Surface protein G (glycoprotein) is primarily responsible for viral attachment to host cells. This protein is highly variable between strains. G protein exists in both membrane-bound and secreted forms. The membrane-found form is responsible for attachment by binding to glycosaminoglycans (GAGs), such as heparan sulfate, on the surface of host cells. The secreted form acts as a decoy, interacting with antigen presenting cells to inhibit antibody-mediated neutralization. G protein also contains a CX3C fractalkine-like motif that binds to the CX3C chemokine receptor 1 (CX3CR1) on the surface of ciliated bronchial host cells. This binding may alter cellular chemotaxis and reduce the migration of immune cells into the lungs of infected individuals. G protein also alters host immune response by inhibiting signaling from several toll-like receptors, including TLR4.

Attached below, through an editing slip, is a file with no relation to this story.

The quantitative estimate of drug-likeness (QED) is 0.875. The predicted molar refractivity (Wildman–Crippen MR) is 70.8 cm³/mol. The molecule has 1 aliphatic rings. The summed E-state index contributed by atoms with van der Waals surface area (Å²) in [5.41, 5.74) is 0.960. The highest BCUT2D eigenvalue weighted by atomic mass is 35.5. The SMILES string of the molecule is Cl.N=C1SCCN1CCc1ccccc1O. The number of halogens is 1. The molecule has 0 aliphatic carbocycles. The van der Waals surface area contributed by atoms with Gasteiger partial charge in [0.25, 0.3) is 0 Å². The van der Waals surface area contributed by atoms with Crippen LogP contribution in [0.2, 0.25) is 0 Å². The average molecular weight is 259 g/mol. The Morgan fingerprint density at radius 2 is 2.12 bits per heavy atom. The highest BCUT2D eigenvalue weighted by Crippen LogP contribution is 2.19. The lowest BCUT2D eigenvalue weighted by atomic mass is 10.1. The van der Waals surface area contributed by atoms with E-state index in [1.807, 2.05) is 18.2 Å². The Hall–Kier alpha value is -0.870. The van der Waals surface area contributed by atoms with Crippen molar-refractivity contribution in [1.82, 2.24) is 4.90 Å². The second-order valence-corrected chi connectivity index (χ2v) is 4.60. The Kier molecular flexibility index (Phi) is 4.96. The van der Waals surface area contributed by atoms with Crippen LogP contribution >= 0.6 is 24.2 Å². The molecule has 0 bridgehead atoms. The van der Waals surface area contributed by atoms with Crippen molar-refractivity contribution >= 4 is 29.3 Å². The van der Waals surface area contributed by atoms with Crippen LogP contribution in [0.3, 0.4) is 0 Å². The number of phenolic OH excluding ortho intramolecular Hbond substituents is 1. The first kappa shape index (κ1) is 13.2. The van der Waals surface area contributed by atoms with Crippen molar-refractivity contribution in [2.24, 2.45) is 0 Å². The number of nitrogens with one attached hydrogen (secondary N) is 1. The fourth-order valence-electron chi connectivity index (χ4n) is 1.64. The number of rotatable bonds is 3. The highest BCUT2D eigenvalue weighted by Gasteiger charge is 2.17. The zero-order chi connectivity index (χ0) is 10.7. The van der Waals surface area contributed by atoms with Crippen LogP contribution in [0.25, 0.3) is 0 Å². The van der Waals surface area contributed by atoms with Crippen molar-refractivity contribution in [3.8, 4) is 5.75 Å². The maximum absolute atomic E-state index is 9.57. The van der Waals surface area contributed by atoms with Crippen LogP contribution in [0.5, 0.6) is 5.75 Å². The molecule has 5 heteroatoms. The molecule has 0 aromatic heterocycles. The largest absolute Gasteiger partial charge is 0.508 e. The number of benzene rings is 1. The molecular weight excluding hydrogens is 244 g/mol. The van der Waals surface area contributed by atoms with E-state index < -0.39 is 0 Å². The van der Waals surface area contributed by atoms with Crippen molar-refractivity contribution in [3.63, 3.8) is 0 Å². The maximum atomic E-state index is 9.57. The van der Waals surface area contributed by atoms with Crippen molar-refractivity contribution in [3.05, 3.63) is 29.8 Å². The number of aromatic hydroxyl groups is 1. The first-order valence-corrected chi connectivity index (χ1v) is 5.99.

Surface protein F (fusion protein) is responsible for fusion of viral and host cell membranes, as well as syncytium formation between viral particles. Its sequence is highly conserved between strains. While viral attachment appears to involve both F and G proteins, F fusion occurs independently of G. F protein exists in multiple conformational forms. In the prefusion state (PreF), the protein exists in a trimeric form and contains the major antigenic site Ø. Ø serves as a primary target of neutralizing antibodies in the body. After binding to its target on the host cell surface (its exact ligand remains unclear), PreF undergoes a conformational change during which Ø is lost. This change enables the protein to insert itself into the host cell membrane and leads to fusion of the viral and host cell membranes. A final conformational shift results in a more stable and elongated form of the protein (postfusion, PostF). Opposite of the RSV G protein, the RSV F protein also binds to and activates toll-like receptor 4 (TLR4), initiating the innate immune response and signal transduction.